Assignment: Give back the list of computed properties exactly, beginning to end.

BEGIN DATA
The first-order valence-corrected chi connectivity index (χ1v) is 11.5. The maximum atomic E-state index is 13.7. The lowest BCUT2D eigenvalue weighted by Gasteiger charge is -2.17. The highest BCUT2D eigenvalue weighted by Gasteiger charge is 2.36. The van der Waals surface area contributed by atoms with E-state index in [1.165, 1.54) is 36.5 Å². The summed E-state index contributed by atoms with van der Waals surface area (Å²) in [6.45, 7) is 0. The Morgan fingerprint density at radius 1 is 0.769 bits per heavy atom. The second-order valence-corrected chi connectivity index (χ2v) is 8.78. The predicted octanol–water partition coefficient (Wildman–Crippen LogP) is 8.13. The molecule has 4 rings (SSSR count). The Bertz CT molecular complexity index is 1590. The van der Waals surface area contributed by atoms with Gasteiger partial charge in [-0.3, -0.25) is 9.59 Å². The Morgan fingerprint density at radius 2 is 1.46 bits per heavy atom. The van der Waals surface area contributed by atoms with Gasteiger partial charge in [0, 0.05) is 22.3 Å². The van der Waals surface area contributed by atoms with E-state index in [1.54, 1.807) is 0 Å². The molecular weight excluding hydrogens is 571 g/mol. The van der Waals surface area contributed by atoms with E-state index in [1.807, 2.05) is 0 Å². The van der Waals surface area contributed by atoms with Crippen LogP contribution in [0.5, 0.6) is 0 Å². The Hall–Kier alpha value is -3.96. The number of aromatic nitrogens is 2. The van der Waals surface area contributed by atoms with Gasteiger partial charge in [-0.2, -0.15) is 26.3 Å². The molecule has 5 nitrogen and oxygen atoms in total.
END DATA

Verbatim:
The first-order valence-corrected chi connectivity index (χ1v) is 11.5. The maximum atomic E-state index is 13.7. The lowest BCUT2D eigenvalue weighted by Gasteiger charge is -2.17. The highest BCUT2D eigenvalue weighted by Gasteiger charge is 2.36. The van der Waals surface area contributed by atoms with E-state index in [1.165, 1.54) is 36.5 Å². The summed E-state index contributed by atoms with van der Waals surface area (Å²) in [6.45, 7) is 0. The Morgan fingerprint density at radius 1 is 0.769 bits per heavy atom. The second-order valence-corrected chi connectivity index (χ2v) is 8.78. The predicted octanol–water partition coefficient (Wildman–Crippen LogP) is 8.13. The molecule has 4 rings (SSSR count). The Bertz CT molecular complexity index is 1590. The van der Waals surface area contributed by atoms with Gasteiger partial charge in [-0.3, -0.25) is 9.59 Å². The Morgan fingerprint density at radius 2 is 1.46 bits per heavy atom. The van der Waals surface area contributed by atoms with Gasteiger partial charge in [0, 0.05) is 22.3 Å². The van der Waals surface area contributed by atoms with E-state index in [1.54, 1.807) is 0 Å². The molecular weight excluding hydrogens is 571 g/mol. The van der Waals surface area contributed by atoms with E-state index in [1.807, 2.05) is 0 Å². The van der Waals surface area contributed by atoms with Crippen LogP contribution in [0.5, 0.6) is 0 Å². The Hall–Kier alpha value is -3.96. The number of aromatic nitrogens is 2. The van der Waals surface area contributed by atoms with Gasteiger partial charge in [-0.2, -0.15) is 26.3 Å². The molecule has 5 nitrogen and oxygen atoms in total.